Author Topic: marchtothemoon 100MP Apollo uploads  (Read 2113 times)

Offline apollo16uvc

  • Mars
  • ***
  • Posts: 319
  • Where no telescope has gone before.
    • Patreon
marchtothemoon 100MP Apollo uploads
« on: August 31, 2019, 06:40:16 AM »
marchtothemoon has updated their website, and they now offer 1.3gb raw Tiff scans of the Apollo hasselblad photos.

The picture frame inside the scans is aprox 100 megapixel, the highest uploaded resolution of the original Apollo 70mm film to date.

http://tothemoon.ser.asu.edu/gallery/Apollo

With these raw scans I am confident we now have access to the full resolving resolution and dynamic range that exists within the original flown slide film.
« Last Edit: August 31, 2019, 06:42:26 AM by apollo16uvc »
Watch me at: YouTube
Experience the past: Flickr
Support me on Patreon

Offline bknight

  • Neptune
  • ****
  • Posts: 2942
Re: marchtothemoon 100MP Apollo uploads
« Reply #1 on: August 31, 2019, 09:03:10 AM »
They will still need to be converted to a more manageable format.  8)
Truth needs no defense.  Nobody can take those footsteps I made on the surface of the moon away from me.
Eugene Cernan

Offline apollo16uvc

  • Mars
  • ***
  • Posts: 319
  • Where no telescope has gone before.
    • Patreon
Re: marchtothemoon 100MP Apollo uploads
« Reply #2 on: August 31, 2019, 09:19:09 AM »
They will still need to be converted to a more manageable format.  8)
How come? you already got access to a thumbnail, small, medium and large PNG.

If you want the raw scan, you got an uncompressed TIFF file. Old but common raw format in scanning software.

Watch me at: YouTube
Experience the past: Flickr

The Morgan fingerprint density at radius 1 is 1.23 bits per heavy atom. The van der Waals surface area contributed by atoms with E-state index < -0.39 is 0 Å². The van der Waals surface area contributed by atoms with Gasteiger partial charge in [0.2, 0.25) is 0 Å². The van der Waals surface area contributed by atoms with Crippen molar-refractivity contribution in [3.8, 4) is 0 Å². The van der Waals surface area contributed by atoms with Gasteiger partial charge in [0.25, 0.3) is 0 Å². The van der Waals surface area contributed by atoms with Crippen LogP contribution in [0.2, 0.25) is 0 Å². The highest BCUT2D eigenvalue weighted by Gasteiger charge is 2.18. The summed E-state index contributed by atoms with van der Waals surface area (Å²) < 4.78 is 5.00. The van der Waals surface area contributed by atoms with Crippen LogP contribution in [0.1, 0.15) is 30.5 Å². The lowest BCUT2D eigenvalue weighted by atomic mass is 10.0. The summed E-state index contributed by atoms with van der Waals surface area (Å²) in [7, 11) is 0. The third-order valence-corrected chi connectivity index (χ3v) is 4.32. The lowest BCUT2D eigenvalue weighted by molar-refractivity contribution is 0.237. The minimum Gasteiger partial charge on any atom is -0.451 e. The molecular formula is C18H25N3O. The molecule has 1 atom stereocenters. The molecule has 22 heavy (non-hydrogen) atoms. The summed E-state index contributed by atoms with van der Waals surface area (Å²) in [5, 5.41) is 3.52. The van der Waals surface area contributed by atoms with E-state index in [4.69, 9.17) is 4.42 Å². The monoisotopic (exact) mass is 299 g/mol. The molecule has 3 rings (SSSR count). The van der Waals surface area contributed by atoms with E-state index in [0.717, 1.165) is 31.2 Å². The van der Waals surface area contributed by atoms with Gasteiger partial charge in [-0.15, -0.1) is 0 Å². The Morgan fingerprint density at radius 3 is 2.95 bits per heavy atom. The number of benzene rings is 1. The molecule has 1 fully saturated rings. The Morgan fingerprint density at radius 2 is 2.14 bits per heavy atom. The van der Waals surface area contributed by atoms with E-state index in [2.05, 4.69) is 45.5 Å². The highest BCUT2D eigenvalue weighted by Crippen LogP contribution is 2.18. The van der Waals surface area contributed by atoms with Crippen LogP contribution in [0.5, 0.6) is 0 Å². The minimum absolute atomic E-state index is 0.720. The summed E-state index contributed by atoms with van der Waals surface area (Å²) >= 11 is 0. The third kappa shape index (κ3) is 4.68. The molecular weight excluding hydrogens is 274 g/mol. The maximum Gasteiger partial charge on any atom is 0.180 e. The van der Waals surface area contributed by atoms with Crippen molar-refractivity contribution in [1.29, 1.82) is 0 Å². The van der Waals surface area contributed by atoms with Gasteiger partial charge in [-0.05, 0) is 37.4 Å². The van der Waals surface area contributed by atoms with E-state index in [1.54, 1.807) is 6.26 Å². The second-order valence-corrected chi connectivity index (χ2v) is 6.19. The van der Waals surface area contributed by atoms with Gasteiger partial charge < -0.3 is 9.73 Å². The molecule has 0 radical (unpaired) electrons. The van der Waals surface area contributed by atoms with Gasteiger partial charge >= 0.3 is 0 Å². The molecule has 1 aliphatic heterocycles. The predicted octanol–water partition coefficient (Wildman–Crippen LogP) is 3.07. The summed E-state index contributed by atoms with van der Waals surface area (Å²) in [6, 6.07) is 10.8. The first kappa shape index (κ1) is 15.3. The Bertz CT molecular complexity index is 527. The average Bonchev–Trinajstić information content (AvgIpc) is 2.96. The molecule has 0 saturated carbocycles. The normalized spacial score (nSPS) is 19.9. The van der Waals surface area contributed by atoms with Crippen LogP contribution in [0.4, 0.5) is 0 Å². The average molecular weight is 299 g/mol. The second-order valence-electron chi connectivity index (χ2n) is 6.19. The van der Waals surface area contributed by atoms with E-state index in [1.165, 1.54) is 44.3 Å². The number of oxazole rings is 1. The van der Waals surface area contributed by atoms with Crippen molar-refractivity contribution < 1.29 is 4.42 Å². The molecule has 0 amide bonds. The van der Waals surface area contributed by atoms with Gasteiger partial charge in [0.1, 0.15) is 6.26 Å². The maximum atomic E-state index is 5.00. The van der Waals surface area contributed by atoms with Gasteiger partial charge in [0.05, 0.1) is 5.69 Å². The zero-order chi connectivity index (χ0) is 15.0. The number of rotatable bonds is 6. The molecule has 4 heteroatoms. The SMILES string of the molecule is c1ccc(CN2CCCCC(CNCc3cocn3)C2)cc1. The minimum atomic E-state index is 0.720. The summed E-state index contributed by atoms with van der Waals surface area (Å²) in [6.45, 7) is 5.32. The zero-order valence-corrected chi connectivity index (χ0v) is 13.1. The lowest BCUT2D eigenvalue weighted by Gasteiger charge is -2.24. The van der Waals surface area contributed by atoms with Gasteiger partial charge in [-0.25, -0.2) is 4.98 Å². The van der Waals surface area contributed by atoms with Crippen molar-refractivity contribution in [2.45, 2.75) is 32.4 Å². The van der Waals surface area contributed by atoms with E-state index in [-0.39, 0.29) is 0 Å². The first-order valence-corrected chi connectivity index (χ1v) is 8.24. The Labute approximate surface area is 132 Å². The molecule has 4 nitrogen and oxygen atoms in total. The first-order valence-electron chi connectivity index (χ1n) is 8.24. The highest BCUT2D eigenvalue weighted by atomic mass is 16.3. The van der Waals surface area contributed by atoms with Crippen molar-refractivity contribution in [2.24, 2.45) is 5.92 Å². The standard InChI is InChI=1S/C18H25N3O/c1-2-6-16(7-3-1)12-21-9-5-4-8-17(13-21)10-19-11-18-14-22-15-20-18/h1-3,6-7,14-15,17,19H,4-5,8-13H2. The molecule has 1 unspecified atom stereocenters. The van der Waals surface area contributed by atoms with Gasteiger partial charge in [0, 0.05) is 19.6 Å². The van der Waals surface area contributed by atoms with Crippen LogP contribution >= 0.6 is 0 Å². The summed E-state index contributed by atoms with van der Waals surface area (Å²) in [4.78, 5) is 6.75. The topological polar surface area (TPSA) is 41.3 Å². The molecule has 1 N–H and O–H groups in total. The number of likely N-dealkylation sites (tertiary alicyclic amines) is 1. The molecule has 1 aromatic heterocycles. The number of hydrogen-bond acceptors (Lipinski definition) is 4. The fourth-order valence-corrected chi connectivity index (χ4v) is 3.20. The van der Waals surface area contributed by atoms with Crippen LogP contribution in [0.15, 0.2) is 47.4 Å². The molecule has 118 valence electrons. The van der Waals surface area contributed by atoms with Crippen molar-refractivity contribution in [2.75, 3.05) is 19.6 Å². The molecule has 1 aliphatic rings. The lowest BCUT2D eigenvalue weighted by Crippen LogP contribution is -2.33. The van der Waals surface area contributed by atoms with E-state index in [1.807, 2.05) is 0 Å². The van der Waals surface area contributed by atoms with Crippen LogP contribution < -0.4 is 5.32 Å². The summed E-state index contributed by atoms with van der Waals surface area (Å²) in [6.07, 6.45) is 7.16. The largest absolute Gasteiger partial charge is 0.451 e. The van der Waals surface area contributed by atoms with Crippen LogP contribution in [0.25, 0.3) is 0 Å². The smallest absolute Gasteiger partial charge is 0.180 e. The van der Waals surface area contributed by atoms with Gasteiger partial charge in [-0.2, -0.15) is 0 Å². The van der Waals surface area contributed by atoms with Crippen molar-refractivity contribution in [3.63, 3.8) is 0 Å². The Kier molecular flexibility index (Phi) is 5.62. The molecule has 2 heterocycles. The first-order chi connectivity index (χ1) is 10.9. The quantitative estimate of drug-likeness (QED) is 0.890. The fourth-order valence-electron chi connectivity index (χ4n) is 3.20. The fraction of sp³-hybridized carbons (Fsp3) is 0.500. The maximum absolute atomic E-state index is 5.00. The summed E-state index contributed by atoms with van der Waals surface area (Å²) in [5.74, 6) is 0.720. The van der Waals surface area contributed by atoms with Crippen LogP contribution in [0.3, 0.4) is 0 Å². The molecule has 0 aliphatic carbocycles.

Support me on Patreon

Offline bknight

  • Neptune
  • ****
  • Posts: 2942
Re: marchtothemoon 100MP Apollo uploads
« Reply #3 on: August 31, 2019, 02:01:06 PM »
The TIFF images are large and most home pc don't handle all that display necessary, but when compressed to a more manageable size then I would be happy.
But thank for the information.
Truth needs no defense.  Nobody can take those footsteps I made on the surface of the moon away from me.
Eugene Cernan

Offline apollo16uvc

  • Mars
  • ***
  • Posts: 319
  • Where no telescope has gone before.
    • Patreon
Re: marchtothemoon 100MP Apollo uploads
« Reply #4 on: August 31, 2019, 03:26:37 PM »
The TIFF images are large and most home pc don't handle all that display necessary, but when compressed to a more manageable size then I would be happy.
But thank for the information.
Last time I checked the raw files, they had a large colour cast and were really dull in order to preserve all highlights and shadows. They would not be usefull for quick viewing on a desktop PC anyway. Some colour grading and photo editing software would be required in order to make the viewing experience pleasurable.

Should they have offered a raw scan as PNG? maybe. Its always possible to setup a web crawler to download all the tiff photos and batch-process them to PNG and crob out all the extra space.

I think they left the extra space there so the film base can be easily subtracted from the final image.
Watch me at: YouTube
Experience the past: Flickr
Support me on Patreon

Offline TippedIceberg

  • Mercury
  • *
  • Posts: 13
Re: marchtothemoon 100MP Apollo uploads
« Reply #5 on: September 02, 2019, 07:20:48 PM »
Thank you for sharing. It is exciting to see the images in double the resolution previously available, with sprocket holes too!

I initially thought the new tiff files seem to have less dynamic range and quite crushed shadows.



But now I think it's the opposite, these likely have a wider dynamic range, but just not 'out of the box':



Adobe Camera Raw with the shadow slider boosted +100% appears to give the much 'flatter' image above if anyone wants to play with these. I also started noticing fiducial markers are visible in dark areas, that's a good sign.

Curious to know if anyone has a better workflow for processing these tiffs?

Offline apollo16uvc

  • Mars
  • ***
  • Posts: 319
  • Where no telescope has gone before.
    • Patreon